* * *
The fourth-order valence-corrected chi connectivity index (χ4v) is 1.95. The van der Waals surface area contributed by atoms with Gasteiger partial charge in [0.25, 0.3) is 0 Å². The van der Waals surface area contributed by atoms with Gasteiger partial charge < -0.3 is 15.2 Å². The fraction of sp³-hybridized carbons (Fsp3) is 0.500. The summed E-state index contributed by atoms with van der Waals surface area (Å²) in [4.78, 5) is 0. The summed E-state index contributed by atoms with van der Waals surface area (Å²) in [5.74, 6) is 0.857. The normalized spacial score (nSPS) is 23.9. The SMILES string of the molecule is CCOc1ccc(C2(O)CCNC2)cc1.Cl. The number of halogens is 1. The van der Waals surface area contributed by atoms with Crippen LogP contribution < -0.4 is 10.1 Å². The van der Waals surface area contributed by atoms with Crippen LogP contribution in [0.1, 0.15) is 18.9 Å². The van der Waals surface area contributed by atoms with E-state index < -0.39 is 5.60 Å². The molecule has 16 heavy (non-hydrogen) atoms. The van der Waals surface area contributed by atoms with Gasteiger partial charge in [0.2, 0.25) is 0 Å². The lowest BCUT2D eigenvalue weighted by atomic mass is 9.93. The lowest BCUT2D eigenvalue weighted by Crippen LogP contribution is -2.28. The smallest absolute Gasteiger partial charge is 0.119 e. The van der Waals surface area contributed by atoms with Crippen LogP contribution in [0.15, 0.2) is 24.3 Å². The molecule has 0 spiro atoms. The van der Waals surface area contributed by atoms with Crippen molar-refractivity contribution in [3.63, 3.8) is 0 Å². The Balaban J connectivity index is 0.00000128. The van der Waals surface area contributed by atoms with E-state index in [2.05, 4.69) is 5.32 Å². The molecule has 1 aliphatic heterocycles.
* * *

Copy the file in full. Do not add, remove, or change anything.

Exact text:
The fourth-order valence-corrected chi connectivity index (χ4v) is 1.95. The van der Waals surface area contributed by atoms with Gasteiger partial charge in [0.25, 0.3) is 0 Å². The van der Waals surface area contributed by atoms with Gasteiger partial charge < -0.3 is 15.2 Å². The fraction of sp³-hybridized carbons (Fsp3) is 0.500. The summed E-state index contributed by atoms with van der Waals surface area (Å²) in [4.78, 5) is 0. The summed E-state index contributed by atoms with van der Waals surface area (Å²) in [5.74, 6) is 0.857. The normalized spacial score (nSPS) is 23.9. The SMILES string of the molecule is CCOc1ccc(C2(O)CCNC2)cc1.Cl. The number of halogens is 1. The van der Waals surface area contributed by atoms with Crippen LogP contribution < -0.4 is 10.1 Å². The van der Waals surface area contributed by atoms with Crippen LogP contribution in [0.1, 0.15) is 18.9 Å². The van der Waals surface area contributed by atoms with E-state index < -0.39 is 5.60 Å². The molecule has 16 heavy (non-hydrogen) atoms. The van der Waals surface area contributed by atoms with Gasteiger partial charge in [0.2, 0.25) is 0 Å². The lowest BCUT2D eigenvalue weighted by atomic mass is 9.93. The lowest BCUT2D eigenvalue weighted by Crippen LogP contribution is -2.28. The smallest absolute Gasteiger partial charge is 0.119 e. The van der Waals surface area contributed by atoms with Crippen LogP contribution in [0.15, 0.2) is 24.3 Å². The molecule has 0 spiro atoms. The van der Waals surface area contributed by atoms with Crippen molar-refractivity contribution in [3.63, 3.8) is 0 Å². The Balaban J connectivity index is 0.00000128. The van der Waals surface area contributed by atoms with E-state index in [2.05, 4.69) is 5.32 Å². The molecule has 1 aliphatic heterocycles.